Give employees a break from work
Hong Kong should take a leaf out of France’s new ‘right to disconnect’ law that allows people to ignore emails and phone calls outside of working hours
France and Hong Kong remain far apart on work-life balance, with the former enjoying a 35-hour work week and this city being no closer to having any standard working hours at all. They got even further apart on New Year’s Day, with the beginning of a law that enshrines the legal right of French workers to ignore work-related emails outside typical working hours. The new “right to disconnect” law requires French companies with more than 50 employees to begin drawing up policies that limit work-related use of technology outside the office.
French officials hope that stemming the intrusion of work-related stress into personal time will prevent employee burnout. Former education minister and socialist lawmaker Benoit Hamon says that after leaving work people remain attached by a kind of electronic leash, exposed to text messages and emails.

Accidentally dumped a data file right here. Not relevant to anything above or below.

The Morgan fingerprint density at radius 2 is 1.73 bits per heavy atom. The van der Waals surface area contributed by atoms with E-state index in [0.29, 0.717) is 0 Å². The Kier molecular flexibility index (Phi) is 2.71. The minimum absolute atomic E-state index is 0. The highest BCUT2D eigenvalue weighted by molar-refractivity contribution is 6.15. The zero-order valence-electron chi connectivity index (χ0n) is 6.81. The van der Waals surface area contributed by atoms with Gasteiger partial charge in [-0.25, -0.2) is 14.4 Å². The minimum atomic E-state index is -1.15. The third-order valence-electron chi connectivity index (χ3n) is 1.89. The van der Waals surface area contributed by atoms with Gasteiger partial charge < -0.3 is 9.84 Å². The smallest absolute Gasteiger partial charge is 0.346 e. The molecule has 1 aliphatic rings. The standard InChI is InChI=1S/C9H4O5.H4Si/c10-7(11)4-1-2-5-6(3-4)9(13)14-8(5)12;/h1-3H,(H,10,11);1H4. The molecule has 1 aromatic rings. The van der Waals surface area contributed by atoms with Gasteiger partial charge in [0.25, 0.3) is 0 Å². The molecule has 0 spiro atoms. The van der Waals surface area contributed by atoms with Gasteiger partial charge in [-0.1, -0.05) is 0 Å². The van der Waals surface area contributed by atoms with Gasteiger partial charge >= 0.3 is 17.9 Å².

France’s 35-hour work week, however, has come under scrutiny amid record unemployment, leading to controversial reforms that weaken some strict labour regulations. The “right to disconnect” provision was packaged with the reforms as a concession to workers. It was inspired by French telecoms company Orange, whose director general Brune Mettling said the balance of private and professional life was at risk from permanent connectivity and professionals who found the right balance would perform better. In this respect, we are reminded of a survey of 400 Hong Kong employees by a recruitment consultant that found 77 per cent of respondents felt they had to take work-related calls and respond to emails even when on holiday, and almost 75 per cent said bosses expected them to be on call after work hours. The survey was conducted in 2015 but the trend it revealed is hardly likely to have been reversed.
Hong Kong bosses and unions are still struggling for consensus on standard working hours, let alone a “right to disconnect”. But for the sake of a better work-life balance and optimum performance at work, people would be sensible to take regular sustained breaks from their screens and bosses would ultimately be serving their own interests by being understanding.